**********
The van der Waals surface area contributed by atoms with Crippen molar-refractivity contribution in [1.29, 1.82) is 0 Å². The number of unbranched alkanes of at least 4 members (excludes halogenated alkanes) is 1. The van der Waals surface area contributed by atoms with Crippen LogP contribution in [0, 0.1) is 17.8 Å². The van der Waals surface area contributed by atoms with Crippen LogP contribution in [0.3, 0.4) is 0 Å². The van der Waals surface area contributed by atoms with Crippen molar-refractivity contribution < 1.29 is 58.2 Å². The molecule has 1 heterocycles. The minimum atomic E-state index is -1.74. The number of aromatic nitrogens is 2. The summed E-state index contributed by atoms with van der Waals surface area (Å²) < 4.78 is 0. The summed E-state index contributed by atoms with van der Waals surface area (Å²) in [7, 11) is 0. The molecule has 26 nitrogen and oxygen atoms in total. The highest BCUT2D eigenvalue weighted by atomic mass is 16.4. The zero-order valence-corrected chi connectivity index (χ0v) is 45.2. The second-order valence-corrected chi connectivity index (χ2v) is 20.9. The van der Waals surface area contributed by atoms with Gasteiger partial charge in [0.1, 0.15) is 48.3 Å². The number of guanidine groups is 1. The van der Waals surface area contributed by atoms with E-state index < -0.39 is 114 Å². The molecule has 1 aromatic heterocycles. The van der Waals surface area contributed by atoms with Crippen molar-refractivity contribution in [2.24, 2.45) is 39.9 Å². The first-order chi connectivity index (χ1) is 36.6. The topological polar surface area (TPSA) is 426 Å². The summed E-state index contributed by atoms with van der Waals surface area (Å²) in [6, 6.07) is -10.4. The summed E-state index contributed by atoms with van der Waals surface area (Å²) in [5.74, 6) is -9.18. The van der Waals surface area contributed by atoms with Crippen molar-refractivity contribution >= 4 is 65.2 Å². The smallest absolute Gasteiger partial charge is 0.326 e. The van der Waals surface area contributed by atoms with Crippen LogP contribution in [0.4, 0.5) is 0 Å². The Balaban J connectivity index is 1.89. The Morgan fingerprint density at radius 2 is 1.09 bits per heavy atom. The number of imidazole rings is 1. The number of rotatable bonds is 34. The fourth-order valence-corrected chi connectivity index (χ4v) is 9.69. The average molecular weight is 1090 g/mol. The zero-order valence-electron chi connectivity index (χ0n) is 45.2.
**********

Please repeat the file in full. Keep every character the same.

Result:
The van der Waals surface area contributed by atoms with Crippen molar-refractivity contribution in [1.29, 1.82) is 0 Å². The number of unbranched alkanes of at least 4 members (excludes halogenated alkanes) is 1. The van der Waals surface area contributed by atoms with Crippen LogP contribution in [0, 0.1) is 17.8 Å². The van der Waals surface area contributed by atoms with Crippen LogP contribution in [0.3, 0.4) is 0 Å². The van der Waals surface area contributed by atoms with Crippen molar-refractivity contribution < 1.29 is 58.2 Å². The molecule has 1 heterocycles. The minimum atomic E-state index is -1.74. The number of aromatic nitrogens is 2. The summed E-state index contributed by atoms with van der Waals surface area (Å²) < 4.78 is 0. The summed E-state index contributed by atoms with van der Waals surface area (Å²) in [7, 11) is 0. The molecule has 26 nitrogen and oxygen atoms in total. The highest BCUT2D eigenvalue weighted by atomic mass is 16.4. The zero-order valence-corrected chi connectivity index (χ0v) is 45.2. The second-order valence-corrected chi connectivity index (χ2v) is 20.9. The van der Waals surface area contributed by atoms with Gasteiger partial charge in [0.1, 0.15) is 48.3 Å². The number of guanidine groups is 1. The van der Waals surface area contributed by atoms with E-state index < -0.39 is 114 Å². The molecule has 1 aromatic heterocycles. The van der Waals surface area contributed by atoms with Crippen molar-refractivity contribution in [2.24, 2.45) is 39.9 Å². The first-order chi connectivity index (χ1) is 36.6. The topological polar surface area (TPSA) is 426 Å². The summed E-state index contributed by atoms with van der Waals surface area (Å²) in [6, 6.07) is -10.4. The summed E-state index contributed by atoms with van der Waals surface area (Å²) in [5.74, 6) is -9.18. The van der Waals surface area contributed by atoms with Crippen molar-refractivity contribution >= 4 is 65.2 Å². The smallest absolute Gasteiger partial charge is 0.326 e. The van der Waals surface area contributed by atoms with Crippen LogP contribution in [0.4, 0.5) is 0 Å². The Balaban J connectivity index is 1.89. The Morgan fingerprint density at radius 2 is 1.09 bits per heavy atom. The number of imidazole rings is 1. The number of rotatable bonds is 34. The fourth-order valence-corrected chi connectivity index (χ4v) is 9.69. The average molecular weight is 1090 g/mol. The zero-order valence-electron chi connectivity index (χ0n) is 45.2.